Cosmopolitan. Cultural. Cool. Barcelona is a Catalan metropolis. A magnet for European tourists, this low-cost city break offers shopping, beaches, nightlife, cuisine and more. With so much to cram into a short break, you’ll need the Purple Travel Barcelona travel guide:
What to do in Barcelona
Shopping in Barcelona
A paradise for bargain hunters, Barcelona’s most famous street, Las Ramblas, offers sublime shopping opportunities on all sides. In El Corte ingles, at the northern most tip of the Ramblas, you’ll find seven floors of shopping, categorized into different genres. If you can’t find what it is you require there, you won’t find it anywhere.
There is a plethora of shops all along the road, as well as dozens of cafes and restaurants for when you’re all shopped out. Take a break with a jug of sangria and take in the colourful hustle and bustle of the street, frequented by artists, tourists and friendly residents. You can also take a stroll through the lanes of the Gothic Quarter and the Raval neighbourhood to find boutiques backed by historic architecture and creatives on every corner.
Beaches in Barcelona
Despite being a major city, Barcelona actually offers some lovely places to get away from it all and relax. Many of its beaches date back to the years when the city turned to the sea and took part in a renewal programme for the Olympics. Our favourite is Barceloneta Beach for its sand artists, drums, dancing and more. However, Barcelona’s well-maintained beaches extend several miles north from there, with many fantastic beaches along the way. Along this stretch are various cafes where you can grab a bite, which by night, become beach bars, where you can experience a slice of Barcelona nightlife.
Nightlife in Barcelona
The first thing you must know about Catalan nightlife is that the Spanish dine late, therefore the clubs don’t kick off until very late (over the weekends, the best period is between 3am and 7am). One of the best places to see and be seen is Elephant Bar, situated in the Les Corts neighbourhood. This two-storey, baroque-style villa is adorned with colonial decor, plush sofas and an exclusive VIP area. One of the most popular is the slightly cheesy Razzmatazz, which boasts five floors of varying music types, which function as separate clubs, despite having just one entrance fee. Other places you may want to check out are Pascha, the sister of Ibiza’s superclub, Sutton, a New York style nightclub with many celebrity guests and Mirabe, whose outdoor terrace is the perfect place to take in some of Barcelona’s best views.
What to see in Barcelona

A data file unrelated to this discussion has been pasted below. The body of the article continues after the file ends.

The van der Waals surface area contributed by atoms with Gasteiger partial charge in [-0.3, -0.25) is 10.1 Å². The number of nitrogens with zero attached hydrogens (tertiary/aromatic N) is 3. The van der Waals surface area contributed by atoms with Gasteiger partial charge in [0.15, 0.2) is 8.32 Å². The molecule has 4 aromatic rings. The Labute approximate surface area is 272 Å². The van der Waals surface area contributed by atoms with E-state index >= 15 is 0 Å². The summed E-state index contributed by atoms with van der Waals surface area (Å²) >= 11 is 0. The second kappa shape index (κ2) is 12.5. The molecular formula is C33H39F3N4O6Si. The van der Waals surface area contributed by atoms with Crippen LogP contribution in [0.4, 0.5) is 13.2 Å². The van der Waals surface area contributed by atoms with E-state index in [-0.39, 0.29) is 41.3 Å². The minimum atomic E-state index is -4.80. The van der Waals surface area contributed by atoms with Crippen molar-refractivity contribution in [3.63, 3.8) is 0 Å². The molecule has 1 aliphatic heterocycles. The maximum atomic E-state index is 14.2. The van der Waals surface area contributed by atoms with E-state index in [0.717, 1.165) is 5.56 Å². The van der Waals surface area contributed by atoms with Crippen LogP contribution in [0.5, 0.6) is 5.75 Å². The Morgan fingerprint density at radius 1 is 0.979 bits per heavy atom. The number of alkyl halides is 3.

La Sagrada Familia
This enormous temple, designed by Antonio Gaudi, is one of the master architect’s most ambitious and impressive works. As yet unfinished, the building is often said to be a summary of everything Gaudi designed before (think leaning columns, designed at the correct angle so that they support the upper tower). This ongoing construction is funded by tourism, so be sure to check it out, you never know, they may finish it one day…
Poble Espanyol – “Spanish Village”
This small, Spanish village is home to different quarters, built to replicate the style of architecture from different parts of Spain. Here, you can findhost of specialist craft shops selling Spanish goods and it is also the venue of the famous flamenco show at tableo de Carmen.
Another innovative creation of Gaudi’s is La Predrera (meaning quarry), previously known as Casa Mila. The beautiful building displays Gaudi’s characteristic wavy brickwork and colourful tiles.
Barcelona FC Museum
If you are a footie fanatic, then this museum is the one for you. With wall to wall trophies, pictures and statues of the Spanish greats, you’ll be in football heaven. You can choose one of two ticket optios: buy a ticket for the museum and to see the stadium or you can buy a dual ticket where you get to see the museum and behind the scenes at the club.
The Picasso Museum is arranged in chronological order, showing the artist’s early paints right through to his final works. This allows you to see the development of Picasso’s thinking over time and how his distinctive designs became what they are today.
What to eat in Barcelona
Even before the molecular gastronomy craze made Catalonia famous for its fun cuisine, Barcelona possessed its own unique tastes and textures, sausages, wild mushrooms, spring onions with romescu sauce and acorn-fed hams from southwestern Spain. These are married with sparkling wines from the Penedès. Try Mesón Cinco Jotas on Las Ramblas, which serves a cselection of ham and charcuteria from the famous Sánchez Carvajal artisans in the town of Jabugo, Huelva. Or for the vegetarian, try Casa Félix, which is the classic Valls calçotada restaurant (a sweet, long-stemmed, twice-planted spring onion), which has entire dining rooms enclosed by enormous wine barrels.
Liked our Barcelona travel guide? See more our of travel guides in our Purple Hearts posts.